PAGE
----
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Provincializing planning: reflections on spatial ordering and imperial power

Beebeejaun, Y; (2021) Provincializing planning: reflections on spatial ordering and imperial power. Planning Theory 10.1177/14730952211026697. (In press). Green open access

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Abstract

This paper takes the development of the British town planning movement as its starting point to explore a series of challenges for the discipline’s historiography. The emergence of the professional field involved the circulation of ideas beyond the metropolitan core to colonial territories with spatial interventions that were deemed both physically and morally beneficial. The paper explores the role played by the discipline in developing spatialized forms of ethnic and racial differentiation within colonial territories. I conclude that British planning has largely ignored its own historiography, including the colonial legacy, enabling the discipline to assert its role as a socially progressive profession.

Type: Article
Title: Provincializing planning: reflections on spatial ordering and imperial power
Open access status: An open access version is available from UCL Discovery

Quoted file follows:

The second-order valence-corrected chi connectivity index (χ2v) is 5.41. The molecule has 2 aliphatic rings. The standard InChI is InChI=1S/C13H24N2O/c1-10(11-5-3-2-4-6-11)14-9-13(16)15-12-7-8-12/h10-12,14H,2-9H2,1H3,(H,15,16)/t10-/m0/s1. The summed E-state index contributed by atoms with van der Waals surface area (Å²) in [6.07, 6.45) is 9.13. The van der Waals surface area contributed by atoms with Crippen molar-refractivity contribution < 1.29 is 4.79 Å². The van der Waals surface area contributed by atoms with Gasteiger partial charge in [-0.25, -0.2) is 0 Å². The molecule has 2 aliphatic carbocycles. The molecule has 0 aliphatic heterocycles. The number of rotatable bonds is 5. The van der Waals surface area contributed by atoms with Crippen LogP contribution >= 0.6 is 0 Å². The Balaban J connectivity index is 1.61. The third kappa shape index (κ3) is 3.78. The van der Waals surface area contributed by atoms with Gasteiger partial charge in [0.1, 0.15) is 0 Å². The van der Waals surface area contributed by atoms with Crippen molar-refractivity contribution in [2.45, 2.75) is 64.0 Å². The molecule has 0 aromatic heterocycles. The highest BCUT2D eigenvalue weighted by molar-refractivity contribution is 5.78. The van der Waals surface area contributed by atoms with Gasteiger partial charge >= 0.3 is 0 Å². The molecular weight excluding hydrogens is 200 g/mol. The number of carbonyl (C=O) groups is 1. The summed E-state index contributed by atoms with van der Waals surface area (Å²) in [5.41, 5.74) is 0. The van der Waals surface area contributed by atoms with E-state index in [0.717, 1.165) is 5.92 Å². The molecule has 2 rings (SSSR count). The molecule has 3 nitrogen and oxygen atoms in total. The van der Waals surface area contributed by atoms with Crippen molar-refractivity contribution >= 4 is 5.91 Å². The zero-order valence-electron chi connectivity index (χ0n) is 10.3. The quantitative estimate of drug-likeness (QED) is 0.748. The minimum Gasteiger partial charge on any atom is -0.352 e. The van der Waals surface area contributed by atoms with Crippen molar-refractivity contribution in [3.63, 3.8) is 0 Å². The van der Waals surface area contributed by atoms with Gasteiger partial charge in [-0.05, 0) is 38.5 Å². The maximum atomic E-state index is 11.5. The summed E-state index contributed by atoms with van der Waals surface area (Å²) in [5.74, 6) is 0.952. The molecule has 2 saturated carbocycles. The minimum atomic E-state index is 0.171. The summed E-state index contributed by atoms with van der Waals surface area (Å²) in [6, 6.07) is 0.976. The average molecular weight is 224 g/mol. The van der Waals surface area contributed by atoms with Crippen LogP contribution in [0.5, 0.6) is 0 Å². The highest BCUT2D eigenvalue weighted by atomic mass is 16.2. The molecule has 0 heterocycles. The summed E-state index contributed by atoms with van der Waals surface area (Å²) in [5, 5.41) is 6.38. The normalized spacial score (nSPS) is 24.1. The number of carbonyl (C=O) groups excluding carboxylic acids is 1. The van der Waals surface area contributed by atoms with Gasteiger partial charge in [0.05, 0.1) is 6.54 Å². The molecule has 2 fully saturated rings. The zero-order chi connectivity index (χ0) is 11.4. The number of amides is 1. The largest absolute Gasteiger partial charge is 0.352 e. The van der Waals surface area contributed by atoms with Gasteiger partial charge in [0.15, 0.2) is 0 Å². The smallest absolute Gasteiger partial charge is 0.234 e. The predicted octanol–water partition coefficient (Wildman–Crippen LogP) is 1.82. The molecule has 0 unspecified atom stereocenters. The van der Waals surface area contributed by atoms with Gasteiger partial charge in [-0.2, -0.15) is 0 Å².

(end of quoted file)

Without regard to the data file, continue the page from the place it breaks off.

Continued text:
DOI: 10.1177/14730952211026697
Publisher version: https://doi.org/10.1177/14730952211026697
Language: English
Additional information: https://creativecommons.org/licenses/by-nc/4.0/This article is distributed under the terms of the Creative Commons Attribution-NonCommercial 4.0 License (https://creativecommons.org/licenses/by-nc/4.0/) which permits non-commercial use, reproduction and distribution of the work without further permission provided the original work is attributed as specified on the SAGE and Open Access pages (https://us.sagepub.com/en-us/nam/open-access-at-sage).
Keywords: biopolitics, colonialism, Hong Kong, planning historiography, race, racism, urban planning
UCL classification: UCL
UCL > Provost and Vice Provost Offices > UCL BEAMS
UCL > Provost and Vice Provost Offices > UCL BEAMS > Faculty of the Built Environment
UCL > Provost and Vice Provost Offices > UCL BEAMS > Faculty of the Built Environment > The Bartlett School of Planning
URI: https://discovery.ucl.ac.uk/id/eprint/10133540
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